“It was a very emotional moment, and there were some tears in the plane out,” he says. “Three of them don’t seem too bad, given the circumstances, but one is showing signs of quite severe psychological trauma.”
A former Royal Signals officer, Mr Steed first dealt with pirates during his work as a military attache, and continued to do so when he moved to a job as a counter-piracy expert with the UN’s Somalia office in 2009. He realised that while a great deal of public money was being directed at fighting the pirates, very little was being done for their victims.
“We were building pirate prisons and funding prosecutions that would respect their human rights and so on, but we weren’t really doing anything for the victims at all,” he says.
Having realised that if he didn’t do it, nobody else would, Steed raised some money from various UN contacts to fund an office, from which he draws a modest stipend. Often his first challenge was simply finding out where the hostages were and who was holding them. Tracking down the ships’ owners was even harder, with many claiming to have either gone out of business or simply going underground.
“It is disgusting,” he says. “They are sending people into known pirate zones without adequate insurance coverage, and then abandoning them when they get into trouble.”
At first, he says, he gets short shrift from the pirates. While their boom years are long over – the posting of armed guards on ships has all made hijackings all but impossible – many are used to raking in up to $10m per ship, and can be difficult to convince that they have picked a vessel with no owner willing to cough up.
Still, even on Somali wages, the costs for a pirate leader of paying his men to guard a ship for years on end can run into tens of thousands of dollars. An offer to at least cover their “expenses” can eventually prove tempting – especially if the pirate leader has “investors” to pay off, and especially if the alternative might be nothing at all. It is a painfully slow process: it has taken Mr Steed two years to free just two ships. Those who argue that pirates should never be paid any money whatsoever, he adds, are not living in the real world.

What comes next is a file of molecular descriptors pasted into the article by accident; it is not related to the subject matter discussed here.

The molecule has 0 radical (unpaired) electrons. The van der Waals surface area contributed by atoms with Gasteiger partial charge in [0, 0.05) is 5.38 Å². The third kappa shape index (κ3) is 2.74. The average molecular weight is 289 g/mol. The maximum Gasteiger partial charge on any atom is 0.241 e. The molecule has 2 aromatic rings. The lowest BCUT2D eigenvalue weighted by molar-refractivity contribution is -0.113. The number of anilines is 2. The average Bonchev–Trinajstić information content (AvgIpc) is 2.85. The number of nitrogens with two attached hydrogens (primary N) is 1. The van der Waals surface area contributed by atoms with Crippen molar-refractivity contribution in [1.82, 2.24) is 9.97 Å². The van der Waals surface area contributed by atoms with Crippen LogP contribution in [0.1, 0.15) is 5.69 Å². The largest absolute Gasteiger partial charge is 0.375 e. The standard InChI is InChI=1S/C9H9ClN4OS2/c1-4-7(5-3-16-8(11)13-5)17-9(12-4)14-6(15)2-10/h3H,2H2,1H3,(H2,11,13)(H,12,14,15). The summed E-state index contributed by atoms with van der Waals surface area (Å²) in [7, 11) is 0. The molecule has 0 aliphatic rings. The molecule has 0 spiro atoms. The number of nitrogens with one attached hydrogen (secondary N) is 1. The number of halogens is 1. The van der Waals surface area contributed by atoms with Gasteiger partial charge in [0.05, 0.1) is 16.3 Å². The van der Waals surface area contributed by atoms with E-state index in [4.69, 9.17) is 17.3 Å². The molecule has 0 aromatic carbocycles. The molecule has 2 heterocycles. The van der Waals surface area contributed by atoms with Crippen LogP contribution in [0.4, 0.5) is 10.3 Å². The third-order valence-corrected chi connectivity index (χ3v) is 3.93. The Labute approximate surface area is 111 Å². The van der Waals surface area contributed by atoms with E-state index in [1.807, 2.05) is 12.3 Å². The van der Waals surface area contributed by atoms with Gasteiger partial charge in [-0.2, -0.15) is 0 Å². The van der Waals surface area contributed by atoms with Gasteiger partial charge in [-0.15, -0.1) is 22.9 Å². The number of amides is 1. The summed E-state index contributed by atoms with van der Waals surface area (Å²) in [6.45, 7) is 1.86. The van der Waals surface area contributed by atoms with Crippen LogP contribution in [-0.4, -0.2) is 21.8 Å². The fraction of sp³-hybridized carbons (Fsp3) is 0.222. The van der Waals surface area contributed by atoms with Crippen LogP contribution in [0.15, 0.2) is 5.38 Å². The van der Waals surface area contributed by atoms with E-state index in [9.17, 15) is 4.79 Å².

For security reasons, he is coy about exactly where his “expenses” money comes from – beyond saying it is from a private charity of limited means. He is, however, happy to mention the role of those who provide pro-bono help, which again is a mainly British effort. A firm of London-based shipping lawyers, Holman Fenwick Willan, provide legal advice, while he is helped in the negotiations is by , one of Britain’s most experienced kidnap negotiators.
“A lot of negotiating firms did well out of piracy during the boom years of 2008-11, and we have a moral duty to deal with those hostages left behind,” says Edwards, who has dealt with kidnappers of every kind, from al-Qaeda and the Taliban through to Colombian drug cartels.
“Dealing with pirates isn’t what people usually imagine solicitors doing, and the work is challenging and emotive,” added Richard Neylon, of HFW. “But it’s very good when you’ve played a part in helping to save these seafarers’ lives.”
That was certainly the case with the Albedo, whose mainly Indian, Pakistani and Bangladeshi crew was taken hostage in November 2010, and which last year became Steed’s first successful case. As the ship’s captors grew ever more frustrated at the owner’s refusal to pay a ransom, they resorted to tactics as brutal as those in piracy’s medieval heyday.
Sailors were lashed until they passed out, had their fingernails torn out with pliers, and were forced to lie on the sun-baked deck for hours on end. On one occasion, the entire crew were put in the ship’s disused swimming pool and kept without food or water for three days, while the pirates urinated on them and hurled in pails of sewage. One sailor was shot in cold blood as a warning to the owner, while four others drowned when the boat sank in heavy seas. Mr Steed said that when his team finally got them out, it was “the greatest feeling in the world”.
Even his long-suffering heart doctor has become a convert to his cause, Mr Steed recruiting him to medical check-ups on newly-released hostages. Mr Steed now has eyes on a third crew, the 26 men of the Taiwan-owned Naham 3, whose third anniversary in captivity beckons at the end of this month. And every so often, new “forgotten” cases come to light.
“During the Thai case, we learned that there were two Kenyan medics being held in the same village,” he said. “It’s now just a question of trying to raise the money.”